Nelson Mandela leaves a deep sense of loss at ITU
Mandela, champion of downtrodden, wished to bridge digital divide
Geneva, 6 December 2013 – ITU membership, management and
staff join the people of South Africa and the whole world in mourning the
passing of Nelson Mandela, the revolutionary South African anti-apartheid leader
who served as President of South Africa from 1994 to 1999, and who is hailed as
one of the most transforming personalities the world has ever seen.
Nelson Rolihlahla Mandela was born in 1918 to the Thembu royal family in
Transkei, South Africa. He spent the better part of his life in an epic struggle
against apartheid in South Africa and served 27 years in prison. In 1993,
Mandela was awarded the Nobel Peace Prize for his role in dismantling the
shackles of apartheid and, in 1994 he was elected President of South Africa.
During this tenure he was also Secretary-General of the Non-Aligned Movement.
For all his accomplishments as a world statesman, Madiba, as he was fondly
known, will be remembered forever for his deep humanity, his capacity for
forgiveness, and as a champion of the downtrodden.
ITU Secretary-General Hamadoun I. Touré expressed his profound sadness and
extended his heartfelt condolences to the bereaved family and to the Government
and people of South Africa. “I have personally looked up to Madiba for
inspiration, as nothing in the world could ever daunt him or hold him back from
his life’s mission to free his compatriots from the yoke of apartheid,” Dr Touré
said. “His towering personality will leave a lasting impression on me, and the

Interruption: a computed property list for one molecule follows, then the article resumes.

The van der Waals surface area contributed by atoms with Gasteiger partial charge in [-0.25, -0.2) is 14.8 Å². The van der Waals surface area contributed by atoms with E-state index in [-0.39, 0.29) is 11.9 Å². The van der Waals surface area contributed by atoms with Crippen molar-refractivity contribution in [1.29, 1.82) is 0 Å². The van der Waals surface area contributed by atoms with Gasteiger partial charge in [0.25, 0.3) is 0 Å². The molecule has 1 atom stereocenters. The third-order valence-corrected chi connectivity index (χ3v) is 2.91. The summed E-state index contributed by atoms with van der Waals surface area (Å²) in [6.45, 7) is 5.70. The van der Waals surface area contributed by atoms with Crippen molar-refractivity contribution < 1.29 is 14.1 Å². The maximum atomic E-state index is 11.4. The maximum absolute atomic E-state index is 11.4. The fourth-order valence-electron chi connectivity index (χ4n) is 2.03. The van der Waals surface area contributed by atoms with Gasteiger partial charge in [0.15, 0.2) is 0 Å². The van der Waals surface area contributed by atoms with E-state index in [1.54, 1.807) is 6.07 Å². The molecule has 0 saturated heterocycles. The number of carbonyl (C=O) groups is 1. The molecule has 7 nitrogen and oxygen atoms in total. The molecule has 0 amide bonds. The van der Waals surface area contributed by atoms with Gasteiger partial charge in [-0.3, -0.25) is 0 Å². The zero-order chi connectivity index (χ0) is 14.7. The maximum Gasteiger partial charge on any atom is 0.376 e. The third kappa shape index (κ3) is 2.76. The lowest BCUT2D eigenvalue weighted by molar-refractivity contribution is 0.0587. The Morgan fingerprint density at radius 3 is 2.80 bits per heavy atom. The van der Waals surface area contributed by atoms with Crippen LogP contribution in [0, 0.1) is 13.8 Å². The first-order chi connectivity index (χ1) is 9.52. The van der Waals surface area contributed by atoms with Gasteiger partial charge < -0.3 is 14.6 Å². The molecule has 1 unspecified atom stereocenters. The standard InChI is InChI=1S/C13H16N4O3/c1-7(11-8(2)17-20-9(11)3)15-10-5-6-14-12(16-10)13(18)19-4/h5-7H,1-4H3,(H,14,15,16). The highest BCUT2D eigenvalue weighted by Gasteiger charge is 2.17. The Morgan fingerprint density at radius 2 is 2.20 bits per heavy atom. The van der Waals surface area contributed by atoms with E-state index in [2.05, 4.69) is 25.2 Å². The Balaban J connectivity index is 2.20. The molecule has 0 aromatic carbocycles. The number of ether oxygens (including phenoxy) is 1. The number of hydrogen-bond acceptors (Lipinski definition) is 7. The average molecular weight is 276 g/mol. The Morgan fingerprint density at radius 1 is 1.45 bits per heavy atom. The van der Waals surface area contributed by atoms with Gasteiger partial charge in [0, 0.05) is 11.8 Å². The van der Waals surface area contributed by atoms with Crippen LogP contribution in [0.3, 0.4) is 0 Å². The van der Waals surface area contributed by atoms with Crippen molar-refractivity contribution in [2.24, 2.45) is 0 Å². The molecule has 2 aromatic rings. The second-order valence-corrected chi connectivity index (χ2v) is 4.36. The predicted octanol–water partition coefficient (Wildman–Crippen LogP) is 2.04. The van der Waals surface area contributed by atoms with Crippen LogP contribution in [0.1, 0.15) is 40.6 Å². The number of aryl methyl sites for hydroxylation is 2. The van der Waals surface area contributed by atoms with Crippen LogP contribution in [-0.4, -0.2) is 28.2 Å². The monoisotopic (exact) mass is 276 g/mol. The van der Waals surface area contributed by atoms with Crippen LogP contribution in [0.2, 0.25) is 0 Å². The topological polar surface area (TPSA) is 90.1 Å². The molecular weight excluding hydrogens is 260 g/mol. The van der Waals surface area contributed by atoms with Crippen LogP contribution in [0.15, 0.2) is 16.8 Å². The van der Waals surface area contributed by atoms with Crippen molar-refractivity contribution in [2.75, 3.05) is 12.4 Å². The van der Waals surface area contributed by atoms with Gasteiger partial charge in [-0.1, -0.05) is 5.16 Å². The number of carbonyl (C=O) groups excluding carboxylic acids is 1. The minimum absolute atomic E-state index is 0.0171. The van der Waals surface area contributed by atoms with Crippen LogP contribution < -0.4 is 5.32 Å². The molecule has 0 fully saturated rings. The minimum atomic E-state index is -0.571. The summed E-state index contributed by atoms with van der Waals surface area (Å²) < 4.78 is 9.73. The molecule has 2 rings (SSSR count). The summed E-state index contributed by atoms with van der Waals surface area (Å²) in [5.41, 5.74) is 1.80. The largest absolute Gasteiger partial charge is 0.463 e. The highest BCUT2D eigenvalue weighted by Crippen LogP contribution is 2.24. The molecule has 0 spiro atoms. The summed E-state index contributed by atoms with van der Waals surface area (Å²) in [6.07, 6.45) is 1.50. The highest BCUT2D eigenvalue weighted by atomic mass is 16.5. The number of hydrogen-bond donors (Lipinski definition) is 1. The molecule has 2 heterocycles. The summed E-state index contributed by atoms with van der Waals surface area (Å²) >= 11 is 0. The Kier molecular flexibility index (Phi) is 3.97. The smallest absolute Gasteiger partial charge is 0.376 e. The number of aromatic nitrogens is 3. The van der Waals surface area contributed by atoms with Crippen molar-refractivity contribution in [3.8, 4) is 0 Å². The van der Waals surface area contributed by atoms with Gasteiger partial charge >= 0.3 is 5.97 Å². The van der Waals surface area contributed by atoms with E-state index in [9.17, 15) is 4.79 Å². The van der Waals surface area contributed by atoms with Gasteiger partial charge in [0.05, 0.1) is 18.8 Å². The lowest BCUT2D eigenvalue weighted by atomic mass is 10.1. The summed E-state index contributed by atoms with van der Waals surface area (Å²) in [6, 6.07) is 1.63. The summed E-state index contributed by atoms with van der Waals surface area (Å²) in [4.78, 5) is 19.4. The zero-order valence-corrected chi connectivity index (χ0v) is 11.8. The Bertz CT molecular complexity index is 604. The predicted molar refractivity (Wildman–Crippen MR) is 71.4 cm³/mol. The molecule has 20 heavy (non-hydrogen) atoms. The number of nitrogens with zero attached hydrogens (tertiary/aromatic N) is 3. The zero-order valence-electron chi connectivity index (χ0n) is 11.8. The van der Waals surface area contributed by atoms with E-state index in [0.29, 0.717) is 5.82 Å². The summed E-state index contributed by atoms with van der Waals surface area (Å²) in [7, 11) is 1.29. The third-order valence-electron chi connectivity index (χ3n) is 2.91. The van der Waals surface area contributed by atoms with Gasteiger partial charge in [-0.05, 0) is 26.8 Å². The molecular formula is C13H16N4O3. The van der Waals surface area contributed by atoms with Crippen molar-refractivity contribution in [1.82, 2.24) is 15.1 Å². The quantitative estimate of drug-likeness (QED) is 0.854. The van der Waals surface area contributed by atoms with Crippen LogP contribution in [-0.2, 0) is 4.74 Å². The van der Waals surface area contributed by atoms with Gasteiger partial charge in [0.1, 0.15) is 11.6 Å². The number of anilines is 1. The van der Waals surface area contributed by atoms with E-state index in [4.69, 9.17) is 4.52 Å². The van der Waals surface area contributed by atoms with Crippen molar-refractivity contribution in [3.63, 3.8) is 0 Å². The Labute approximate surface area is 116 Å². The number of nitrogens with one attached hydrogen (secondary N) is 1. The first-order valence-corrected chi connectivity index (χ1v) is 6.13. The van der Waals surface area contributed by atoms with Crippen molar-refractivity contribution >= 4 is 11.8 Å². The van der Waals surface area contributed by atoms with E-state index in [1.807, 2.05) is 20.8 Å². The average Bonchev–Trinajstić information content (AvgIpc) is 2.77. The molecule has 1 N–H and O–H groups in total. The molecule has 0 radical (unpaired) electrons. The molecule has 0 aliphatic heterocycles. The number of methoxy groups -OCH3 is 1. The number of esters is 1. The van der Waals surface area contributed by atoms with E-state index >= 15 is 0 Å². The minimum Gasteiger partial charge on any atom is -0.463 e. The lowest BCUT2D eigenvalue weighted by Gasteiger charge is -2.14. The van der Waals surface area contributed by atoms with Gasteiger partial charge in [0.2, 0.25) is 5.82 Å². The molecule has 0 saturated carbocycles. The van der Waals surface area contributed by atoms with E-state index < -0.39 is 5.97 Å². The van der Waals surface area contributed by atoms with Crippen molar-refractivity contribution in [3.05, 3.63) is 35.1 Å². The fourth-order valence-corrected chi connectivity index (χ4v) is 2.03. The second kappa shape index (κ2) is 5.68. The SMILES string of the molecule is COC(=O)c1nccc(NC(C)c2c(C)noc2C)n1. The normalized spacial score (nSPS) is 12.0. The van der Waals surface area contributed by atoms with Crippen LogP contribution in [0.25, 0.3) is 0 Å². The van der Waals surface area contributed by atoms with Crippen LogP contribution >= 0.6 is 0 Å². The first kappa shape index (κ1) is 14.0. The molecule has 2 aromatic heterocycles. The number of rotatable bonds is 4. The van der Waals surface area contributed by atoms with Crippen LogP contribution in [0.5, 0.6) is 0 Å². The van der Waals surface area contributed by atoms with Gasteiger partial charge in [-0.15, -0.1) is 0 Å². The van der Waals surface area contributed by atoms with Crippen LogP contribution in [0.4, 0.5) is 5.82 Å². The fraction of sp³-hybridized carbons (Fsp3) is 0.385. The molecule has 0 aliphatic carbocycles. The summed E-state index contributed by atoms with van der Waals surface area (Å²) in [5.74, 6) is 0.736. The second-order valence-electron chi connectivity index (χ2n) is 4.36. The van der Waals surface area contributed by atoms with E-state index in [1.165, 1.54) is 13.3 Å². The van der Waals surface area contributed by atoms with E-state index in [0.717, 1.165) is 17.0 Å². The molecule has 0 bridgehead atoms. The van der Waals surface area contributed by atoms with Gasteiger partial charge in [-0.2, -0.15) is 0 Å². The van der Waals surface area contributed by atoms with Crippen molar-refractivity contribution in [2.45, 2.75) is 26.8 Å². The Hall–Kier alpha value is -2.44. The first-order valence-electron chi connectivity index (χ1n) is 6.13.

world will forever enjoy the legacy he has left behind in an atmosphere of
peace, humility and forgiveness.”
– Mission to bridge the digital divide
Nelson Mandela was known for his embrace of technology as a catalyst for
change and development. As President of South Africa, Mr Mandela was a strong
supporter of ITU. Speaking at the opening ceremony of ITU Telecom World in
Geneva in 1995, President Mandela said ITU was a body of crucial importance for
the entire African continent. He said, “We need a vast expansion of our
communication and information network and ITU, as the principle driving force
behind international policy, technological development, cooperation and skills
transfer, is an indispensable agent in this regard.”
Mr Mandela went on to underline the importance of communication and access to
information to human beings around the world, and stressed the need to work
towards eliminating the divide between information-rich and information-poor
In 1998, ITU was invited by President Mandela to hold the regional edition,
ITU Telecom Africa, in Johannesburg. “It allows our nation to take its place in
a forum of critical importance to Africa's future. And it is an opportunity to
give practical expression to our desire to be fully part of the rebirth of our
continent,” President Mandela said. “As the information revolution gathers yet
more pace and strikes deeper roots, it is already redefining our understanding
of the world. Indeed, the speed of technological innovation could bring the
ideal of the global village sooner than we thought possible. For the developing
world, this brings both opportunity and challenge.”
As late as 2009, Nelson Mandela continued to support the work of ITU.
Speaking via video link at the opening ceremony of ITU Telecom World 2009, he
underlined that “information and communication technologies are the single most
powerful tool we have for human progress” and urged participants to “support
efforts to connect the world and bridge the digital divide”.
“ITU will remember Madiba’s advice, and we shall continue to strive in our
efforts to connect the world in the spirit of this great son of South Africa and
of the world,” Secretary-General Touré said.
As a mark of respect to honour the passing of this great and inspirational
leader and true champion of digital inclusion, the ITU flag at its headquarters
in Geneva will fly at half-mast.
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Chief, Media Relations and Public Information, ITU